Dose of Daily Optimism Leads to Healthier Hearts

By AFM Staff – February 1, 2015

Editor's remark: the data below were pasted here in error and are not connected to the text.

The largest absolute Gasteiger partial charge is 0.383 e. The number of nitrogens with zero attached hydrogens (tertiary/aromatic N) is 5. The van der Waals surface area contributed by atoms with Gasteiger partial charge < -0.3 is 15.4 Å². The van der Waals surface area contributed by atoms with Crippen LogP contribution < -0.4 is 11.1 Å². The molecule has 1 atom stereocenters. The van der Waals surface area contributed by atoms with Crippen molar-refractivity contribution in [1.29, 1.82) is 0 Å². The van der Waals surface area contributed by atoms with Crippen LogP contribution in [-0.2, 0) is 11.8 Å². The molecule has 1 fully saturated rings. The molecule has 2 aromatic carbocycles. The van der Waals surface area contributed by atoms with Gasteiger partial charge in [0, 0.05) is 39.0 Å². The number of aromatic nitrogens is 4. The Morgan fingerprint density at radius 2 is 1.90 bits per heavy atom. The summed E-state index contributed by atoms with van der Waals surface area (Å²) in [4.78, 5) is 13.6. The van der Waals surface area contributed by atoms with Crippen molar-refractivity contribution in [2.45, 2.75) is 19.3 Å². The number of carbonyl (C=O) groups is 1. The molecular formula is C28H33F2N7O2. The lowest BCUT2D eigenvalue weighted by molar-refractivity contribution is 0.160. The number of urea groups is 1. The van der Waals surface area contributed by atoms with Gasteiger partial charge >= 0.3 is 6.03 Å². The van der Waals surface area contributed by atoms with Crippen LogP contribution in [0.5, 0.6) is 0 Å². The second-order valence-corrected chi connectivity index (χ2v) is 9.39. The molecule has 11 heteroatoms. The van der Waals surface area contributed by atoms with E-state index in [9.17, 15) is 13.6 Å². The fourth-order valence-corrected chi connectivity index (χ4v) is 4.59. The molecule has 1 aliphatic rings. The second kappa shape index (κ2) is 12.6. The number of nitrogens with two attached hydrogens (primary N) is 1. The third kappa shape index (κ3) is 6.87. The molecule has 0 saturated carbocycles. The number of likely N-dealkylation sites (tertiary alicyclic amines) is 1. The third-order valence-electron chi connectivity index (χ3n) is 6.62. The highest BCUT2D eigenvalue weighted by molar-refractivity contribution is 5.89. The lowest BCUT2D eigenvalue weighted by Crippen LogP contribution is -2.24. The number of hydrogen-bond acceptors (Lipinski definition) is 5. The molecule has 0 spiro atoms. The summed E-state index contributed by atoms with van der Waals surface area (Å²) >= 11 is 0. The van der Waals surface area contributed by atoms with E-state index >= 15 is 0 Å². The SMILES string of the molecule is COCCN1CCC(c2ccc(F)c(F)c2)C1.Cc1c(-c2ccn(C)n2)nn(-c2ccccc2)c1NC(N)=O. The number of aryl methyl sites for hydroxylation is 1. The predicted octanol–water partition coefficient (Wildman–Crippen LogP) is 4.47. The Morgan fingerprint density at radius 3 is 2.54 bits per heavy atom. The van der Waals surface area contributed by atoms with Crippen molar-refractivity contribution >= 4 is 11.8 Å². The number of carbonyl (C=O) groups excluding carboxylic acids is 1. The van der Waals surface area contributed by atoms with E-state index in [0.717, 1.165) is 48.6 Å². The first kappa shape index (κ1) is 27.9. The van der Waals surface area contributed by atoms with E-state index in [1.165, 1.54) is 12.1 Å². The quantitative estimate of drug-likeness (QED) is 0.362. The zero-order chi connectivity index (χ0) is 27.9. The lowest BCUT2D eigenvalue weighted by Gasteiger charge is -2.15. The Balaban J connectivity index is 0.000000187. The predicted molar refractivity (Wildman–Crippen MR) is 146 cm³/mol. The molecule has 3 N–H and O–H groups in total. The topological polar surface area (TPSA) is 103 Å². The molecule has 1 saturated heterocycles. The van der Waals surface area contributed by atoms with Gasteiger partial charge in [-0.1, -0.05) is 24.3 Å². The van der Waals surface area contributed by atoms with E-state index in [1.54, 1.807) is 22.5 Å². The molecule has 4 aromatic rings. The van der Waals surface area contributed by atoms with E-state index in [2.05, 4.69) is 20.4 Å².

There’s a saying that it takes just as much energy to be negative as it does to be positive. And it just so happens that being positive and having an upbeat outlook on life has now been proven to increase cardiovascular health, according to a new study. The findings, published by researchers at the University of Illinois, found that optimistic people had twice the odds of being in ideal cardiovascular condition as their counterparts. Optimists had significantly better blood sugar and total cholesterol levels than those who had a negative or pessimistic outlook on life. Optimists were also noted as being more physically active, having healthier body mass indexes, and were less likely to smoke. “This evidence suggests that prevention strategies that target modification of psychological well-being (i.e. trying to be more optimistic) may be a potential avenue for the American Heart Association to reach its goal of improving Americans' cardiovascular health by 20 percent before 2020," said Rosalba Hernandez, lead researcher of the study.



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